What Some Customers Might Not Necessarily Know

Story Synopsis: Customers may purchase items believing them to be one thing, and most likely will never know differently...

This was initially going to be a lengthy description and story regarding what L. Allen Brown, the owner of All That Glitters, had encountered at four gem, jewelry and mineral shows he attended since April of last year, with the two most recent ones being just within the past two months. Lengthy text tends not to be read and though the stories might be interesting. Therefore, will attempt to cut back the stories as much as possible, discussing observations, conversations and two purchases made at the shows without hopefully being overly verbose.

Northern California, Gem and Mineral Show, April 2012:
Mr. Brown visited this small show for the first time after contacting the event coordinator of the show indicating that he would attend. One dealer had some Alexandrite, a large blue green Tourmaline and an orange Garnet. The price of the Alexandrite was too low, the orange Garnet didn't look right, and there was a story that the Tourmaline was recut in Germany. They were getting their gemstones from a relative who lived in the Afghanistan/Pakistan area of the world. That story later changed to having a friend there. Germany has been known for their cutting ability, and the Tourmaline that was said to have been cut there, looked as if someone was learning to facet and it was their first project. Too many of the stories didn't make sense, the pricing was off, inconsistencies in the conversation, etc. led to a meeting with the event coordinator. This was the first year that company was at the show. Mr. Brown was promised that the Alexandrite would be sent to a lab for certing - a business card was left but no phone call or email was ever received. The company did not return for April 2013, but was seen at another show about 2 hours further south!

Northern California Gem, Jewelry, Bead and Mineral Show, April 2013:
At this very small show of maybe 15 dealers, there were only perhaps 2 that were selling gemstones. One dealer's booth caught Mr. Brown's attention because the prices were far below wholesale for gemstones that had a label of Sapphires. When he made an inquiry, he was told they were indeed Sapphires. Mr. Brown inquired as to how they can sell way below wholesale, the dealer shrugged his shoulders. When asked whether they could possibly be Tanzanite or somehing else, the dealer asked the other person in the booth (someone in their early 20s) - and the response came back that they were 'reconstituted' Sapphire. (The term reconstituted is a whole story in itself) Satisfied that the low price was now justified and explained (but the sign didn't say reconstituted, and most likely a receipt wouldn't either), another inquiry was made on another gemstone. Again, with a label, beautiful gems and very low in price. Like pulling teeth as they say, the truth was slowly revealed after another conference was quickly held and the material was deemed synthetic; though the sign didn't indicate that. This happened one more time but it was easier to obtain information, as during our conversation, Mr. Brown had indicated that he was a gemologist and was in the business.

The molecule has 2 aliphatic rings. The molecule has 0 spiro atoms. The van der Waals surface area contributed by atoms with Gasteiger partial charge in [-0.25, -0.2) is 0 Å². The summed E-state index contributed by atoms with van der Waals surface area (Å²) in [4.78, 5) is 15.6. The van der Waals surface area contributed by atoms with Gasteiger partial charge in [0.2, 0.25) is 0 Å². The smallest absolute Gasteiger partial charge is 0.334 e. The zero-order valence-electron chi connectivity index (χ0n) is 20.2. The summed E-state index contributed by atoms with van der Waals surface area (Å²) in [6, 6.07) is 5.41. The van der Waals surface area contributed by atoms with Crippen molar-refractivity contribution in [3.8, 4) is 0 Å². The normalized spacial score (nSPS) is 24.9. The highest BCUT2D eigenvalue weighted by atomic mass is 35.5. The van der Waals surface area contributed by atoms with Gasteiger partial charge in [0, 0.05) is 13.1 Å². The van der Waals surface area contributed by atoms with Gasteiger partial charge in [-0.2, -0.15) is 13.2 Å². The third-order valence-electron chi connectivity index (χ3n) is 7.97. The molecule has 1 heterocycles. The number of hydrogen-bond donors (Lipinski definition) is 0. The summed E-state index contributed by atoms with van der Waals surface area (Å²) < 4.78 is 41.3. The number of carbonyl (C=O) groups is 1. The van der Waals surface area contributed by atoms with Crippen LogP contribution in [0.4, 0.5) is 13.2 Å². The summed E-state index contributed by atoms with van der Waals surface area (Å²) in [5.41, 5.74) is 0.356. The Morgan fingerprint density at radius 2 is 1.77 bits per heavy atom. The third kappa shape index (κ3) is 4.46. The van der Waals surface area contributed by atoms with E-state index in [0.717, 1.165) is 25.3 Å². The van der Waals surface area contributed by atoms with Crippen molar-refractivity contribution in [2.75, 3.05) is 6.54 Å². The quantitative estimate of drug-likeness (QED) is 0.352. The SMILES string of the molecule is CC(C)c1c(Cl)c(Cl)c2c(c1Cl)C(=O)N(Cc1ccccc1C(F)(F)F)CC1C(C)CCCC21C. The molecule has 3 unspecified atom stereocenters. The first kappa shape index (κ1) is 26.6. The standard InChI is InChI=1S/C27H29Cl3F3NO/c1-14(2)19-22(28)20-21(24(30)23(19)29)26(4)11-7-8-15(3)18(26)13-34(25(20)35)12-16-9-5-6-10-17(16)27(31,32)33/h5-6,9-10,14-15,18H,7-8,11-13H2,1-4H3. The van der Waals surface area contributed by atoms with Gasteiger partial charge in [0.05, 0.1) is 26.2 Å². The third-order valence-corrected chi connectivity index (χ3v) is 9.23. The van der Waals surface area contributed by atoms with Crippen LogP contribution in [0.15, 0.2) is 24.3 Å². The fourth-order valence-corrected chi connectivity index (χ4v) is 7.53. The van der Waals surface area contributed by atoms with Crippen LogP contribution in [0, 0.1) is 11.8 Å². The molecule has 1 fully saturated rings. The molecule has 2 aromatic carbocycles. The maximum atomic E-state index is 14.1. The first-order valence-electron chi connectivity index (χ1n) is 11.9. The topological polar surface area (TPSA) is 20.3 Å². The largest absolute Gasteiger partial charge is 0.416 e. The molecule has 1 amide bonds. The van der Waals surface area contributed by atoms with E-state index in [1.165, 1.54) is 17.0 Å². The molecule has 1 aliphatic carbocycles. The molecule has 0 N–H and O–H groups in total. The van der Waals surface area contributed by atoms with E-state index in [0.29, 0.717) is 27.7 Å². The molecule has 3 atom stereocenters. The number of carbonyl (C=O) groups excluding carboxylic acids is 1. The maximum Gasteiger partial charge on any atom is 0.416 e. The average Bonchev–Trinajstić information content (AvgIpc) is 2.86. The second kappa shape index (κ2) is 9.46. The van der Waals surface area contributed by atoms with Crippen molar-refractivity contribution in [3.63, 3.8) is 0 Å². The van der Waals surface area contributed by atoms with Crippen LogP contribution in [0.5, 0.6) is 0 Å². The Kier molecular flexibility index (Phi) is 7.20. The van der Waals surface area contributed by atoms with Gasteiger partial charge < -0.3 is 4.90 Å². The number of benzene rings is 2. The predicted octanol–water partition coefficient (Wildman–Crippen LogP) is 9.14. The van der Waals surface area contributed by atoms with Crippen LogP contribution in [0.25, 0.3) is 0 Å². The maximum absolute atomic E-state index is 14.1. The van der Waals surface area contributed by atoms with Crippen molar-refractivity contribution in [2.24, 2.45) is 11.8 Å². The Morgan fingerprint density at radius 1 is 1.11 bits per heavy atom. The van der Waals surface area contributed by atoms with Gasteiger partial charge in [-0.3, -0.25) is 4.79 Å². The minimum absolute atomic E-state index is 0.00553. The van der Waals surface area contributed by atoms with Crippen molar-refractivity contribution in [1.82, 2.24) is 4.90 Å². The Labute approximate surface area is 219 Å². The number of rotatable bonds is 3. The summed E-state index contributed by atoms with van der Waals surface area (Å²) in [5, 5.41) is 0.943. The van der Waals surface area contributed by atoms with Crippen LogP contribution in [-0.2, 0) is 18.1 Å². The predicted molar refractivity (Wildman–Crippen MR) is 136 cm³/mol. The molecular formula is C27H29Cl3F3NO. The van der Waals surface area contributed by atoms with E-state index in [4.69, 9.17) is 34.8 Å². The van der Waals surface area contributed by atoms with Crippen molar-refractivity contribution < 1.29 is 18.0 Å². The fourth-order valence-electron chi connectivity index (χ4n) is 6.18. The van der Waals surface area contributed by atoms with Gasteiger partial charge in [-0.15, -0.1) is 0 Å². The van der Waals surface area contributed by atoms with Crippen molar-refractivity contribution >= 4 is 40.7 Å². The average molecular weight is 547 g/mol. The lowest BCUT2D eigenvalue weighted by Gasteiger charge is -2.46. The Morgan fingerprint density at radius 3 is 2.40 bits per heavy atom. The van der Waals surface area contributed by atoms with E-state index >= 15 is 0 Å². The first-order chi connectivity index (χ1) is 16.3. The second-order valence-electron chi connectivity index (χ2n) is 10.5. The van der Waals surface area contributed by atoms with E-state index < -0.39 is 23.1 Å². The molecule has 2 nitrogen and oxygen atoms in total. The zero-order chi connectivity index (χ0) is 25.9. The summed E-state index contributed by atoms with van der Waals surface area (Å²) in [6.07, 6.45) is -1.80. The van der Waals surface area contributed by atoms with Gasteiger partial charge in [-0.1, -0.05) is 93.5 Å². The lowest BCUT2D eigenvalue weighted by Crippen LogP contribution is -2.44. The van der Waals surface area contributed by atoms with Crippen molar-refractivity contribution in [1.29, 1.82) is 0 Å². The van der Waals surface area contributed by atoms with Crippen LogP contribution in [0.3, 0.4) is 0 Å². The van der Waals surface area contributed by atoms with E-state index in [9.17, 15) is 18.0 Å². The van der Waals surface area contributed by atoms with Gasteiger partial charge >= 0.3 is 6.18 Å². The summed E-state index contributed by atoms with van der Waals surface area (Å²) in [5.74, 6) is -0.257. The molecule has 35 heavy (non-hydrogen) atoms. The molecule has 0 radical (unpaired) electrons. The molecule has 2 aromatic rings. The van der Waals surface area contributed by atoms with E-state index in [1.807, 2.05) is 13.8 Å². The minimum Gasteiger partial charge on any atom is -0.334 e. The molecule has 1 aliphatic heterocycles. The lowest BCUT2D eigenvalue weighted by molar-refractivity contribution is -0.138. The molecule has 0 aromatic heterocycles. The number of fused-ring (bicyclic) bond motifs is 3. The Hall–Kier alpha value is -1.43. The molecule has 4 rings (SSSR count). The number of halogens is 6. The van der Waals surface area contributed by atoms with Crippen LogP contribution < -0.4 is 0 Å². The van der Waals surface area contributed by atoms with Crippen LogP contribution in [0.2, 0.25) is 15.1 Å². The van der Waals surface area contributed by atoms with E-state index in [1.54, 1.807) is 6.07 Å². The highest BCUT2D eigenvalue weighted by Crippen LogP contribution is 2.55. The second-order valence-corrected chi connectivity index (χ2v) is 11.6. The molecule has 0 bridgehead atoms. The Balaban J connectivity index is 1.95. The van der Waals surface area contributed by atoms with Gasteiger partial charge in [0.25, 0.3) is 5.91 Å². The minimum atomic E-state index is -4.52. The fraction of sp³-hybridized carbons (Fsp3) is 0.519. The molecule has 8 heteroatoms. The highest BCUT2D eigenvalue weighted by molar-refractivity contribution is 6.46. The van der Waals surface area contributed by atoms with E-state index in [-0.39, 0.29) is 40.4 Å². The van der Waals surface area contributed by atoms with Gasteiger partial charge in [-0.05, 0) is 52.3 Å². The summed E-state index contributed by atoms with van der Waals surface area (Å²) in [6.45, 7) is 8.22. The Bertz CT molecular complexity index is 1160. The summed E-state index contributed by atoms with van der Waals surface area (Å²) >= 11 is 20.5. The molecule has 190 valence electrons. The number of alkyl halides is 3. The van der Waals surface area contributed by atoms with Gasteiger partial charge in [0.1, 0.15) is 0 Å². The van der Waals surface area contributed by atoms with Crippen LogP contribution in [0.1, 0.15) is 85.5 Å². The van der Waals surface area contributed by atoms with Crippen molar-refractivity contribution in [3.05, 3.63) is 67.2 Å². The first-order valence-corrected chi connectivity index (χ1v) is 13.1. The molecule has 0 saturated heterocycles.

Massachusetts - Gem and Mineral Show, May 2013: Purchased a beautiful Sapphire supposedly from a dealer who had done shows for years, but had since died and this dealer purchased his inventory. Beautiful color, brilliant, many facet junctions chipped, many facet junctions didn't meet well, clean, low price. Gemstone was examined by Mr. Brown and another GIA educated appraiser - Synthetic Sapphire.

Massachusetts - Gem and Jewelry Show, July 2013: Incredibly deep orange color for Morganite (orange or pink Beryl) - so nice, it should represent the species in a book as well as be displayed in a museum. Said to be from Madagascar, heated. Faceted in Brasil - nicely done actually. Dealer said that he bought it from a Brasilian in Tucson of this year. Dealer requested to write info on receipt - Morganite, from Brasil, heated. One hour later and back in the office, Mr. Brown tests the RI of the gemstone and it is far less than what is expected of Morganite. It cannot be Morganite - most likely Madagascan Feldspar. Nice, but sold to a customer at the show and it was mis-identified. It is believed that this person is still selling this material as Morganite.

Mr. Brown purchased the two items noted above because he felt that the material was being misrepresented, not necessarily knowingly, but the dealers had bought something that they themselves could not test or determine authenticity - and mistakes do happen at times also.

We have been in business for over 30 years and are known for the unique, unusual and cutting too. You have our 100% Customer Satisfaction Guarantee as well as our Lifetime Guarantee - you can check out our website to learn more.
100% Satisfaction Guarantee
LifeTime Guarantee